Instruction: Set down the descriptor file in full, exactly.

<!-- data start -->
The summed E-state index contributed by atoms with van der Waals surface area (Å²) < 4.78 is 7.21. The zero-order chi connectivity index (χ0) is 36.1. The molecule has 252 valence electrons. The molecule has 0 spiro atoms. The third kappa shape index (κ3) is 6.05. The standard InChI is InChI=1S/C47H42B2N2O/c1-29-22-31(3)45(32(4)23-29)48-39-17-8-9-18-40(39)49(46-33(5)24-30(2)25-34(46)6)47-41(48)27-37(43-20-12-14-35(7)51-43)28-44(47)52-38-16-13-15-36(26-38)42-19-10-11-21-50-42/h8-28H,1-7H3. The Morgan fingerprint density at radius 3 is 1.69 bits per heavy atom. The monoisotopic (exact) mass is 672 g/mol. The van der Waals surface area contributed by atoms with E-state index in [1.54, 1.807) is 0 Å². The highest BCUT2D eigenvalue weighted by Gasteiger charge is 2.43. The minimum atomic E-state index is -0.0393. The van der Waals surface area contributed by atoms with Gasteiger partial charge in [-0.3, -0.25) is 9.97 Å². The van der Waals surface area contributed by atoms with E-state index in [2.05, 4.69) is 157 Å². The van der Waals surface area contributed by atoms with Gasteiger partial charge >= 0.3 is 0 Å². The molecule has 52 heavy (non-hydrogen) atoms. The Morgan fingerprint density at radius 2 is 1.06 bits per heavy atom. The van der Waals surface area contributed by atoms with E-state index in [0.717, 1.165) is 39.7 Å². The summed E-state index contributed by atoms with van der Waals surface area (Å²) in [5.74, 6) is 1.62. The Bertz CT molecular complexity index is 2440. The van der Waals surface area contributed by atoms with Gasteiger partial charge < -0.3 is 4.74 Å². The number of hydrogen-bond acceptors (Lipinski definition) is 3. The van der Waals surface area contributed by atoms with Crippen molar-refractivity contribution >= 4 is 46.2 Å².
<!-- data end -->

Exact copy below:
The summed E-state index contributed by atoms with van der Waals surface area (Å²) < 4.78 is 7.21. The zero-order chi connectivity index (χ0) is 36.1. The molecule has 252 valence electrons. The molecule has 0 spiro atoms. The third kappa shape index (κ3) is 6.05. The standard InChI is InChI=1S/C47H42B2N2O/c1-29-22-31(3)45(32(4)23-29)48-39-17-8-9-18-40(39)49(46-33(5)24-30(2)25-34(46)6)47-41(48)27-37(43-20-12-14-35(7)51-43)28-44(47)52-38-16-13-15-36(26-38)42-19-10-11-21-50-42/h8-28H,1-7H3. The Morgan fingerprint density at radius 3 is 1.69 bits per heavy atom. The monoisotopic (exact) mass is 672 g/mol. The van der Waals surface area contributed by atoms with E-state index in [1.54, 1.807) is 0 Å². The highest BCUT2D eigenvalue weighted by Gasteiger charge is 2.43. The minimum atomic E-state index is -0.0393. The van der Waals surface area contributed by atoms with Gasteiger partial charge in [-0.3, -0.25) is 9.97 Å². The van der Waals surface area contributed by atoms with E-state index in [2.05, 4.69) is 157 Å². The van der Waals surface area contributed by atoms with Gasteiger partial charge >= 0.3 is 0 Å². The molecule has 52 heavy (non-hydrogen) atoms. The Morgan fingerprint density at radius 2 is 1.06 bits per heavy atom. The van der Waals surface area contributed by atoms with E-state index in [0.717, 1.165) is 39.7 Å². The summed E-state index contributed by atoms with van der Waals surface area (Å²) in [5.74, 6) is 1.62. The Bertz CT molecular complexity index is 2440. The van der Waals surface area contributed by atoms with Gasteiger partial charge < -0.3 is 4.74 Å². The number of hydrogen-bond acceptors (Lipinski definition) is 3. The van der Waals surface area contributed by atoms with Crippen molar-refractivity contribution >= 4 is 46.2 Å².